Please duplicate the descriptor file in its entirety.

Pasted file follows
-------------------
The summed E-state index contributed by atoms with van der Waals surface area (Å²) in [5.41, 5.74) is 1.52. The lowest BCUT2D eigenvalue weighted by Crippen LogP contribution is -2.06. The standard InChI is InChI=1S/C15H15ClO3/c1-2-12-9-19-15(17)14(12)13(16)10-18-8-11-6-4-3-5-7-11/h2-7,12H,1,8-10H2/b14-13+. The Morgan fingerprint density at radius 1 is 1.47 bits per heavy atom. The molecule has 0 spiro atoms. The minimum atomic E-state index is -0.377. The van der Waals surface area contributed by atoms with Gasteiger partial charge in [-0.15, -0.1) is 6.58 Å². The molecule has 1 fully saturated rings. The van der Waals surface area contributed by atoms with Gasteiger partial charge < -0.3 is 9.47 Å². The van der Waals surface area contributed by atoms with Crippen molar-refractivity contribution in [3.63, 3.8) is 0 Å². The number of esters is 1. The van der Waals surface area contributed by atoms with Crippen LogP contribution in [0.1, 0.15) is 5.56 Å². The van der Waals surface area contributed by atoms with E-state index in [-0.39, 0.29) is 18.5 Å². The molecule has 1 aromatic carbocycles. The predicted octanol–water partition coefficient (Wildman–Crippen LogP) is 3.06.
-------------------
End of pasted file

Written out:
The summed E-state index contributed by atoms with van der Waals surface area (Å²) in [5.41, 5.74) is 1.52. The lowest BCUT2D eigenvalue weighted by Crippen LogP contribution is -2.06. The standard InChI is InChI=1S/C15H15ClO3/c1-2-12-9-19-15(17)14(12)13(16)10-18-8-11-6-4-3-5-7-11/h2-7,12H,1,8-10H2/b14-13+. The Morgan fingerprint density at radius 1 is 1.47 bits per heavy atom. The molecule has 0 spiro atoms. The minimum atomic E-state index is -0.377. The van der Waals surface area contributed by atoms with Gasteiger partial charge in [-0.15, -0.1) is 6.58 Å². The molecule has 1 fully saturated rings. The van der Waals surface area contributed by atoms with Gasteiger partial charge < -0.3 is 9.47 Å². The van der Waals surface area contributed by atoms with Crippen molar-refractivity contribution in [3.63, 3.8) is 0 Å². The number of esters is 1. The van der Waals surface area contributed by atoms with Crippen LogP contribution in [0.1, 0.15) is 5.56 Å². The van der Waals surface area contributed by atoms with E-state index in [-0.39, 0.29) is 18.5 Å². The molecule has 1 aromatic carbocycles. The predicted octanol–water partition coefficient (Wildman–Crippen LogP) is 3.06.